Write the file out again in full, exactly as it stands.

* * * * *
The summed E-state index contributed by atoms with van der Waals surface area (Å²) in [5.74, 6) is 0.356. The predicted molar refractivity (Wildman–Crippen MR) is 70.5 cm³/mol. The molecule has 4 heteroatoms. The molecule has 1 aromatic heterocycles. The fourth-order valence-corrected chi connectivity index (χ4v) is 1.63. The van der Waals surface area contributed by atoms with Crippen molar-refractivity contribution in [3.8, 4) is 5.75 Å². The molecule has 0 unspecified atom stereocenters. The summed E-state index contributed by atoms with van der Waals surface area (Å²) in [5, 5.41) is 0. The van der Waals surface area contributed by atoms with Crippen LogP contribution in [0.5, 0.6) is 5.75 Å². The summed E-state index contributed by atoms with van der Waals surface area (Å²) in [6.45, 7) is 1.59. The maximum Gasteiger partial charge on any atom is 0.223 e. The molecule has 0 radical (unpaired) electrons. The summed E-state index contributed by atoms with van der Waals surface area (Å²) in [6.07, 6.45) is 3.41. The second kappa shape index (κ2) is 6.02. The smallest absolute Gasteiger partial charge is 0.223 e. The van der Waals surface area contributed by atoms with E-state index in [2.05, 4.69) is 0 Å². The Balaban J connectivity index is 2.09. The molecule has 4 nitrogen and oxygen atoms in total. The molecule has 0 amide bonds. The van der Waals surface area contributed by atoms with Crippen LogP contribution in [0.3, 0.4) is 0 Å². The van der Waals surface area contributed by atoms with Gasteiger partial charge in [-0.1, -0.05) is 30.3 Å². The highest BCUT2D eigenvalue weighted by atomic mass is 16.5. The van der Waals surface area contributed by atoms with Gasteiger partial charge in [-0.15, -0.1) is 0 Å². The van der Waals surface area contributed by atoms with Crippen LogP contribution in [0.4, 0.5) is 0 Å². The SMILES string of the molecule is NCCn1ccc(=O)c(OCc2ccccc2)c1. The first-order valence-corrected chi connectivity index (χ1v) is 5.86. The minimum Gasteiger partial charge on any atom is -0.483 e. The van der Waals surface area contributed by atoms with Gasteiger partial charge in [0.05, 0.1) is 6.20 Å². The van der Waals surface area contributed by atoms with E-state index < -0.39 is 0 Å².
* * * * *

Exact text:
The summed E-state index contributed by atoms with van der Waals surface area (Å²) in [5.74, 6) is 0.356. The predicted molar refractivity (Wildman–Crippen MR) is 70.5 cm³/mol. The molecule has 4 heteroatoms. The molecule has 1 aromatic heterocycles. The fourth-order valence-corrected chi connectivity index (χ4v) is 1.63. The van der Waals surface area contributed by atoms with Crippen molar-refractivity contribution in [3.8, 4) is 5.75 Å². The molecule has 0 unspecified atom stereocenters. The summed E-state index contributed by atoms with van der Waals surface area (Å²) in [5, 5.41) is 0. The van der Waals surface area contributed by atoms with Crippen LogP contribution in [0.5, 0.6) is 5.75 Å². The summed E-state index contributed by atoms with van der Waals surface area (Å²) in [6.45, 7) is 1.59. The maximum Gasteiger partial charge on any atom is 0.223 e. The molecule has 0 radical (unpaired) electrons. The summed E-state index contributed by atoms with van der Waals surface area (Å²) in [6.07, 6.45) is 3.41. The second kappa shape index (κ2) is 6.02. The smallest absolute Gasteiger partial charge is 0.223 e. The van der Waals surface area contributed by atoms with E-state index in [2.05, 4.69) is 0 Å². The Balaban J connectivity index is 2.09. The molecule has 4 nitrogen and oxygen atoms in total. The molecule has 0 amide bonds. The van der Waals surface area contributed by atoms with Crippen LogP contribution in [0.3, 0.4) is 0 Å². The van der Waals surface area contributed by atoms with Gasteiger partial charge in [-0.1, -0.05) is 30.3 Å². The highest BCUT2D eigenvalue weighted by atomic mass is 16.5. The van der Waals surface area contributed by atoms with Gasteiger partial charge in [-0.15, -0.1) is 0 Å². The van der Waals surface area contributed by atoms with Crippen LogP contribution in [0.4, 0.5) is 0 Å². The SMILES string of the molecule is NCCn1ccc(=O)c(OCc2ccccc2)c1. The first-order valence-corrected chi connectivity index (χ1v) is 5.86. The minimum Gasteiger partial charge on any atom is -0.483 e. The van der Waals surface area contributed by atoms with Gasteiger partial charge in [0.05, 0.1) is 6.20 Å². The van der Waals surface area contributed by atoms with E-state index < -0.39 is 0 Å².